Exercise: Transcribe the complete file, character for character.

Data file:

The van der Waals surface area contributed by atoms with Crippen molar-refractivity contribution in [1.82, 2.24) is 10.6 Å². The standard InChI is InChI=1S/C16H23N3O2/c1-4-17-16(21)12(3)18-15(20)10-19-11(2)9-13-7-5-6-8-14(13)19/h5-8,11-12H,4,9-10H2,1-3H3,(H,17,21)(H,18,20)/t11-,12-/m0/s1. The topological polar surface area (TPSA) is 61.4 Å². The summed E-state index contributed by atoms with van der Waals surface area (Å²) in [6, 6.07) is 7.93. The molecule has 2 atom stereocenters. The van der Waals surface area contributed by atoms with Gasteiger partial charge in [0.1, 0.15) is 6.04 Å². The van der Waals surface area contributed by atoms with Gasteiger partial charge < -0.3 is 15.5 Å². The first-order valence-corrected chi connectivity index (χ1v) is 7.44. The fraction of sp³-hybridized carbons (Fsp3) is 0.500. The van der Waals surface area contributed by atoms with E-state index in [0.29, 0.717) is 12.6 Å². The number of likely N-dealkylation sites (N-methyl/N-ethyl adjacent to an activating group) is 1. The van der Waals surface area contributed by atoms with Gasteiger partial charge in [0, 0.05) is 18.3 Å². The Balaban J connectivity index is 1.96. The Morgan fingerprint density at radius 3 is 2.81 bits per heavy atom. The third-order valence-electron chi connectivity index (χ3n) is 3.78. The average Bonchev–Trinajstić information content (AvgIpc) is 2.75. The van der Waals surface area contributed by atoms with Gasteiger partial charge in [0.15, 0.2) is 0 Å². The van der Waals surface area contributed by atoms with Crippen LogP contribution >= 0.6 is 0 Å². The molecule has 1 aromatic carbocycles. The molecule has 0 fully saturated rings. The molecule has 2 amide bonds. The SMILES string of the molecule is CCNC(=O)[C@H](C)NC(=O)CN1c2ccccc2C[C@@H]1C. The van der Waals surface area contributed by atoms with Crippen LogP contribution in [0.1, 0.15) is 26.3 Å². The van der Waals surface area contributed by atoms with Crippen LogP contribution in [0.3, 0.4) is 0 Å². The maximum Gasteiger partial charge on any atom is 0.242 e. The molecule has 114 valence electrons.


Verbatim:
The van der Waals surface area contributed by atoms with Crippen molar-refractivity contribution in [1.82, 2.24) is 10.6 Å². The standard InChI is InChI=1S/C16H23N3O2/c1-4-17-16(21)12(3)18-15(20)10-19-11(2)9-13-7-5-6-8-14(13)19/h5-8,11-12H,4,9-10H2,1-3H3,(H,17,21)(H,18,20)/t11-,12-/m0/s1. The topological polar surface area (TPSA) is 61.4 Å². The summed E-state index contributed by atoms with van der Waals surface area (Å²) in [6, 6.07) is 7.93. The molecule has 2 atom stereocenters. The van der Waals surface area contributed by atoms with Gasteiger partial charge in [0.1, 0.15) is 6.04 Å². The van der Waals surface area contributed by atoms with Gasteiger partial charge < -0.3 is 15.5 Å². The first-order valence-corrected chi connectivity index (χ1v) is 7.44. The fraction of sp³-hybridized carbons (Fsp3) is 0.500. The van der Waals surface area contributed by atoms with E-state index in [0.29, 0.717) is 12.6 Å². The number of likely N-dealkylation sites (N-methyl/N-ethyl adjacent to an activating group) is 1. The van der Waals surface area contributed by atoms with Gasteiger partial charge in [0, 0.05) is 18.3 Å². The Balaban J connectivity index is 1.96. The Morgan fingerprint density at radius 3 is 2.81 bits per heavy atom. The third-order valence-electron chi connectivity index (χ3n) is 3.78. The average Bonchev–Trinajstić information content (AvgIpc) is 2.75. The van der Waals surface area contributed by atoms with Gasteiger partial charge in [0.15, 0.2) is 0 Å². The van der Waals surface area contributed by atoms with Crippen LogP contribution >= 0.6 is 0 Å². The molecule has 1 aromatic carbocycles. The molecule has 0 fully saturated rings. The molecule has 2 amide bonds. The SMILES string of the molecule is CCNC(=O)[C@H](C)NC(=O)CN1c2ccccc2C[C@@H]1C. The van der Waals surface area contributed by atoms with Crippen LogP contribution in [0.1, 0.15) is 26.3 Å². The van der Waals surface area contributed by atoms with Crippen LogP contribution in [0.3, 0.4) is 0 Å². The maximum Gasteiger partial charge on any atom is 0.242 e. The molecule has 114 valence electrons.